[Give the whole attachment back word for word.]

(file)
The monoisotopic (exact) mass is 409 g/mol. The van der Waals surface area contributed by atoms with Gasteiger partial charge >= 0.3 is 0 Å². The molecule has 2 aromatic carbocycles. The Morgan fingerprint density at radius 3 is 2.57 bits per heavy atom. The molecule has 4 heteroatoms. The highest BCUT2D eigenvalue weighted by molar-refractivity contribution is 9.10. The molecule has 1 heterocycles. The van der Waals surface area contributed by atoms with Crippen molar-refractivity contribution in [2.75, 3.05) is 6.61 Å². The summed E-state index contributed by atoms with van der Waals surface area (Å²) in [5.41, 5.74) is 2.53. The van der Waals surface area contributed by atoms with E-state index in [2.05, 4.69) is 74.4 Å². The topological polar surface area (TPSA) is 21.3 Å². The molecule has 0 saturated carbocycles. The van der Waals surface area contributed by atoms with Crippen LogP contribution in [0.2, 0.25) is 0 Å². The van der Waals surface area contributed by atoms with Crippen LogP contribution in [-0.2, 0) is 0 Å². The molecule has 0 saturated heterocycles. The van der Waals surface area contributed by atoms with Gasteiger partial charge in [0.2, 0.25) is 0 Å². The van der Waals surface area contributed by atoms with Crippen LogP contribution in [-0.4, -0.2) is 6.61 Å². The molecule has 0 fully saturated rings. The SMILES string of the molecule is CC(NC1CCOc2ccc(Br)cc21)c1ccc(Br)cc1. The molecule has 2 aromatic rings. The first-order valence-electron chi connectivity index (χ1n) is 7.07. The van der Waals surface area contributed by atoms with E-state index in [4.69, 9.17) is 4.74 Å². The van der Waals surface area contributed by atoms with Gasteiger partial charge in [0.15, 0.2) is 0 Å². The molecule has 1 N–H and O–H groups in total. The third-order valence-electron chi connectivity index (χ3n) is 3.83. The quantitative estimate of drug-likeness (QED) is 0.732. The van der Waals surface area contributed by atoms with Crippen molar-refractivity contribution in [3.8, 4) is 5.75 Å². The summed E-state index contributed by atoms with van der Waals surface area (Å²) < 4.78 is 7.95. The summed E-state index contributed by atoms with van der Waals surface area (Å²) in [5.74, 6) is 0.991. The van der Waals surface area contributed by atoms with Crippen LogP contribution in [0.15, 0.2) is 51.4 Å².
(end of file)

The monoisotopic (exact) mass is 409 g/mol. The van der Waals surface area contributed by atoms with Gasteiger partial charge >= 0.3 is 0 Å². The molecule has 2 aromatic carbocycles. The Morgan fingerprint density at radius 3 is 2.57 bits per heavy atom. The molecule has 4 heteroatoms. The highest BCUT2D eigenvalue weighted by molar-refractivity contribution is 9.10. The molecule has 1 heterocycles. The van der Waals surface area contributed by atoms with Crippen molar-refractivity contribution in [2.75, 3.05) is 6.61 Å². The summed E-state index contributed by atoms with van der Waals surface area (Å²) in [5.41, 5.74) is 2.53. The van der Waals surface area contributed by atoms with E-state index in [2.05, 4.69) is 74.4 Å². The topological polar surface area (TPSA) is 21.3 Å². The molecule has 0 saturated carbocycles. The van der Waals surface area contributed by atoms with Crippen LogP contribution in [0.2, 0.25) is 0 Å². The van der Waals surface area contributed by atoms with Crippen LogP contribution in [-0.2, 0) is 0 Å². The molecule has 0 saturated heterocycles. The van der Waals surface area contributed by atoms with Gasteiger partial charge in [0.2, 0.25) is 0 Å². The van der Waals surface area contributed by atoms with Crippen LogP contribution in [-0.4, -0.2) is 6.61 Å². The molecule has 0 fully saturated rings. The SMILES string of the molecule is CC(NC1CCOc2ccc(Br)cc21)c1ccc(Br)cc1. The molecule has 2 aromatic rings. The first-order valence-electron chi connectivity index (χ1n) is 7.07. The van der Waals surface area contributed by atoms with E-state index in [4.69, 9.17) is 4.74 Å². The van der Waals surface area contributed by atoms with Gasteiger partial charge in [0.15, 0.2) is 0 Å². The molecule has 1 N–H and O–H groups in total. The third-order valence-electron chi connectivity index (χ3n) is 3.83. The quantitative estimate of drug-likeness (QED) is 0.732. The van der Waals surface area contributed by atoms with Crippen molar-refractivity contribution in [3.8, 4) is 5.75 Å². The summed E-state index contributed by atoms with van der Waals surface area (Å²) < 4.78 is 7.95. The summed E-state index contributed by atoms with van der Waals surface area (Å²) in [5.74, 6) is 0.991. The van der Waals surface area contributed by atoms with Crippen LogP contribution in [0.15, 0.2) is 51.4 Å².